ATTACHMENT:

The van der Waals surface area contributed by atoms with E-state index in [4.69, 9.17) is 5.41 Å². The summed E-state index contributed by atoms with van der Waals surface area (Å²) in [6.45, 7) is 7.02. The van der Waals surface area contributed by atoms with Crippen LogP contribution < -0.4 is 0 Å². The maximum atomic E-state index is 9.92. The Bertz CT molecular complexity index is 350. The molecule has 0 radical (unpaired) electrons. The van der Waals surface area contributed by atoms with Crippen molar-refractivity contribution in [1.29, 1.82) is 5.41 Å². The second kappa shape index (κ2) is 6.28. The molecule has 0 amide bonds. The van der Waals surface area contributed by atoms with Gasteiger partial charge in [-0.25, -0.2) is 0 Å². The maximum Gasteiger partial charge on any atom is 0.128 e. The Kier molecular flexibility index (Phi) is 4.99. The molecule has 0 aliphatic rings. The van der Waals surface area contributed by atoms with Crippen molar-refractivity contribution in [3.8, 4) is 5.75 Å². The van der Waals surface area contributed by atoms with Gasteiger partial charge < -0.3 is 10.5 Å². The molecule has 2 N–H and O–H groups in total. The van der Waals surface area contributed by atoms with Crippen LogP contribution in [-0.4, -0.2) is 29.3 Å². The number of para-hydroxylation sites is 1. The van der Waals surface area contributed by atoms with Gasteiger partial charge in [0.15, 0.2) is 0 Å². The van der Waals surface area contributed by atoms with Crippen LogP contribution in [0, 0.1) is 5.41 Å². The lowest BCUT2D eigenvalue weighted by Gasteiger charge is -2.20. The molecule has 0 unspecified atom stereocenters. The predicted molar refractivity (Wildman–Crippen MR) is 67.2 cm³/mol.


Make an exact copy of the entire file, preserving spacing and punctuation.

The van der Waals surface area contributed by atoms with E-state index in [4.69, 9.17) is 5.41 Å². The summed E-state index contributed by atoms with van der Waals surface area (Å²) in [6.45, 7) is 7.02. The van der Waals surface area contributed by atoms with Crippen LogP contribution < -0.4 is 0 Å². The maximum atomic E-state index is 9.92. The Bertz CT molecular complexity index is 350. The molecule has 0 radical (unpaired) electrons. The van der Waals surface area contributed by atoms with Crippen molar-refractivity contribution in [1.29, 1.82) is 5.41 Å². The second kappa shape index (κ2) is 6.28. The molecule has 0 amide bonds. The van der Waals surface area contributed by atoms with Gasteiger partial charge in [-0.25, -0.2) is 0 Å². The maximum Gasteiger partial charge on any atom is 0.128 e. The Kier molecular flexibility index (Phi) is 4.99. The molecule has 0 aliphatic rings. The van der Waals surface area contributed by atoms with Crippen molar-refractivity contribution in [3.8, 4) is 5.75 Å². The van der Waals surface area contributed by atoms with Gasteiger partial charge < -0.3 is 10.5 Å². The molecule has 2 N–H and O–H groups in total. The van der Waals surface area contributed by atoms with Crippen LogP contribution in [-0.4, -0.2) is 29.3 Å². The number of para-hydroxylation sites is 1. The van der Waals surface area contributed by atoms with Gasteiger partial charge in [0.15, 0.2) is 0 Å². The van der Waals surface area contributed by atoms with Crippen LogP contribution in [0, 0.1) is 5.41 Å². The lowest BCUT2D eigenvalue weighted by Gasteiger charge is -2.20. The molecule has 0 unspecified atom stereocenters. The predicted molar refractivity (Wildman–Crippen MR) is 67.2 cm³/mol.